Alice Miller documented more ways to terrify children in her "For Your Own Good".
Fear's deployment of forces continues at school. Teachers require respect and give grades. They are scared as well. They have bosses who make them accountable for children's progress. Accountability is an euphemism terror fabricators use to make their art more acceptable.
Angst growers invent a hell or a god, or many of them, and they use them to terrify others. As long as the victims cooperate and use their imagination to fabricate a convincing image of them in their own minds, the fear game goes on and on and everyone does what they are told. Order reigns or so it seems.
In workplaces, intimidators can make people afraid threatening them with the spectre of unemployment. They inject in social culture the idea that nobody will ever find any happiness if they go and live boss-less, away from the safety of the fear-ridden job.
Hell supporters can pretend that the performance of a team is the sum of individual performances. Doing so, they can threaten workers who don't perform as required. To threaten the entire team wouldn't be as effective. It's better to single them out one at a time.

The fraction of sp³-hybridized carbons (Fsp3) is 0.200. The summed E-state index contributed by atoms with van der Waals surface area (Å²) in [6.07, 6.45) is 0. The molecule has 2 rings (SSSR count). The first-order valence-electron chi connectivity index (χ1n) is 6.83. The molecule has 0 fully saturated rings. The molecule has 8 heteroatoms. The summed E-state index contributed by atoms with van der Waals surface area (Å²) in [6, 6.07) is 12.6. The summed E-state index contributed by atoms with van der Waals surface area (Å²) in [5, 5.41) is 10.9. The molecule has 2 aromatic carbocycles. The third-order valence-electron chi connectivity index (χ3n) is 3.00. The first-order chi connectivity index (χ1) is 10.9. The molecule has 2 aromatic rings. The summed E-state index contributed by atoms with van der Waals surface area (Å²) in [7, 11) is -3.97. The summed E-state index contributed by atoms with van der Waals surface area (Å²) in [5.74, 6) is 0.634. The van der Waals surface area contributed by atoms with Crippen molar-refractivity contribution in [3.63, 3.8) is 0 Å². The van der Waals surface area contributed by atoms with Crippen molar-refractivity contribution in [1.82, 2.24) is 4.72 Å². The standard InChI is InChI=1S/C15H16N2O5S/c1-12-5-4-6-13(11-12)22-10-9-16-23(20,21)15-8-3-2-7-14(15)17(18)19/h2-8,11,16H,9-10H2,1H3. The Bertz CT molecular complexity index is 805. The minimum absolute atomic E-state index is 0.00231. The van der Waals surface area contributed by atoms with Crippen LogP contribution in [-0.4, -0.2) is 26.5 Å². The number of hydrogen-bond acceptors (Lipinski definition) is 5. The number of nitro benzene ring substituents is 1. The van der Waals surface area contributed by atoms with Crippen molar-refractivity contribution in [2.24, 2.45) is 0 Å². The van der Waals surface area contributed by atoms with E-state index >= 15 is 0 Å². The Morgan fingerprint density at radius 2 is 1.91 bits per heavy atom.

Pitting children or workers against each other is effective as well. Have managers fire workers who rank too low on a scale. The latter doesn't have to be objective and reliable. Fear will be guaranteed all the same.
Deadlines, real or made-up, are very useful as well. Just the name, deadline, is scary.
Distrust produces a lot of fear. Just micromanage your employees and you will be guaranteed to see their eyes dilate with fear.
To self-induce fear, it works to imagine that your money and all your possessions may a day disappear.
Depict failure as a monster that can ruin your career, your dreams, your life, your relationships and your family. You will have fear enough to last for a long time.
How to induce fear using rewards
There are some methods to generate fear that are above suspicion.
Children want to learn. They want it badly. They want to know how to kill the tiger Mother Nature made them so scared of. They want to turn the situation around and be the eaters instead of the meal.